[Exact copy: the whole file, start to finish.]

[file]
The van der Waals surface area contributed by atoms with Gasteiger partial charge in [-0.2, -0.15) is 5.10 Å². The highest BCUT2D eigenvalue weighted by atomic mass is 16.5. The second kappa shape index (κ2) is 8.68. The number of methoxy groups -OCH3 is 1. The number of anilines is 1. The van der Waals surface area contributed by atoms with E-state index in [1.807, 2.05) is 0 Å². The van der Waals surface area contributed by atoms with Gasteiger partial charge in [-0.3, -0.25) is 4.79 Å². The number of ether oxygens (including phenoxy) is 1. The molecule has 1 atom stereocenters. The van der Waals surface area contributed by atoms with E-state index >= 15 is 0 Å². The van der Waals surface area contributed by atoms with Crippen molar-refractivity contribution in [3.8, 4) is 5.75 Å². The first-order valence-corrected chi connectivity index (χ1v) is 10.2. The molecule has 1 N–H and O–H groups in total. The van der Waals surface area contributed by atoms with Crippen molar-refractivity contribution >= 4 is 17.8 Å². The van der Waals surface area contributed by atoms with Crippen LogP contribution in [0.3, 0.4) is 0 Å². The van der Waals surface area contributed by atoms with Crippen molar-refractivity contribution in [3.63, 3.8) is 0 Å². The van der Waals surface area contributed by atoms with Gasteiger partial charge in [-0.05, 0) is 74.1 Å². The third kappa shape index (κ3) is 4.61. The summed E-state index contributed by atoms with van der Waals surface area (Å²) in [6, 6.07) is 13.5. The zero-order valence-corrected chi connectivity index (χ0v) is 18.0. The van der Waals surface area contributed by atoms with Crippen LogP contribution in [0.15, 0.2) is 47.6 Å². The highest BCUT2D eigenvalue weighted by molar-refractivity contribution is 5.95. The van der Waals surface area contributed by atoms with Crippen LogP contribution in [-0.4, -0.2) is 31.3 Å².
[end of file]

The van der Waals surface area contributed by atoms with Gasteiger partial charge in [-0.2, -0.15) is 5.10 Å². The highest BCUT2D eigenvalue weighted by atomic mass is 16.5. The second kappa shape index (κ2) is 8.68. The number of methoxy groups -OCH3 is 1. The number of anilines is 1. The van der Waals surface area contributed by atoms with E-state index in [1.807, 2.05) is 0 Å². The van der Waals surface area contributed by atoms with Gasteiger partial charge in [-0.3, -0.25) is 4.79 Å². The number of ether oxygens (including phenoxy) is 1. The molecule has 1 atom stereocenters. The van der Waals surface area contributed by atoms with E-state index >= 15 is 0 Å². The van der Waals surface area contributed by atoms with Crippen molar-refractivity contribution in [3.8, 4) is 5.75 Å². The first-order valence-corrected chi connectivity index (χ1v) is 10.2. The molecule has 1 N–H and O–H groups in total. The van der Waals surface area contributed by atoms with Crippen molar-refractivity contribution >= 4 is 17.8 Å². The van der Waals surface area contributed by atoms with Crippen LogP contribution in [0.3, 0.4) is 0 Å². The van der Waals surface area contributed by atoms with Crippen molar-refractivity contribution in [3.63, 3.8) is 0 Å². The van der Waals surface area contributed by atoms with Gasteiger partial charge in [-0.05, 0) is 74.1 Å². The third kappa shape index (κ3) is 4.61. The summed E-state index contributed by atoms with van der Waals surface area (Å²) in [6, 6.07) is 13.5. The zero-order valence-corrected chi connectivity index (χ0v) is 18.0. The van der Waals surface area contributed by atoms with Crippen LogP contribution in [0.15, 0.2) is 47.6 Å². The highest BCUT2D eigenvalue weighted by molar-refractivity contribution is 5.95. The van der Waals surface area contributed by atoms with Crippen LogP contribution in [-0.4, -0.2) is 31.3 Å².